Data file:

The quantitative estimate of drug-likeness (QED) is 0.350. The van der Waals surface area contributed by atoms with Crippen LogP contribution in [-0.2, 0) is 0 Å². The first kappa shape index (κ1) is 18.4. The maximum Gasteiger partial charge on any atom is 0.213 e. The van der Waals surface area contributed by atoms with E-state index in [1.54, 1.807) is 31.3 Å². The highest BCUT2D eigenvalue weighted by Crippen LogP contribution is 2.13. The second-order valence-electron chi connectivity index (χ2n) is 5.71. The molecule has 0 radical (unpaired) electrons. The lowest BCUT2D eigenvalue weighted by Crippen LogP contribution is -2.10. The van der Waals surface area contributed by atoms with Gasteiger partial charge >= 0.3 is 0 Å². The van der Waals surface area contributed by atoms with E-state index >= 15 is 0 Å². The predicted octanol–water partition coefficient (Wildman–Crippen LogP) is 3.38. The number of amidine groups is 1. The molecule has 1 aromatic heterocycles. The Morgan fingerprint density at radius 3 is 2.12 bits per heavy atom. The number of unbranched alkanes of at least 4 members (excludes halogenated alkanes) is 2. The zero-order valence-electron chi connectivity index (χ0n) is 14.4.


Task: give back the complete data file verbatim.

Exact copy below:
The quantitative estimate of drug-likeness (QED) is 0.350. The van der Waals surface area contributed by atoms with Crippen LogP contribution in [-0.2, 0) is 0 Å². The first kappa shape index (κ1) is 18.4. The maximum Gasteiger partial charge on any atom is 0.213 e. The van der Waals surface area contributed by atoms with E-state index in [1.54, 1.807) is 31.3 Å². The highest BCUT2D eigenvalue weighted by Crippen LogP contribution is 2.13. The second-order valence-electron chi connectivity index (χ2n) is 5.71. The molecule has 0 radical (unpaired) electrons. The lowest BCUT2D eigenvalue weighted by Crippen LogP contribution is -2.10. The van der Waals surface area contributed by atoms with Gasteiger partial charge >= 0.3 is 0 Å². The van der Waals surface area contributed by atoms with E-state index >= 15 is 0 Å². The predicted octanol–water partition coefficient (Wildman–Crippen LogP) is 3.38. The number of amidine groups is 1. The molecule has 1 aromatic heterocycles. The Morgan fingerprint density at radius 3 is 2.12 bits per heavy atom. The number of unbranched alkanes of at least 4 members (excludes halogenated alkanes) is 2. The zero-order valence-electron chi connectivity index (χ0n) is 14.4.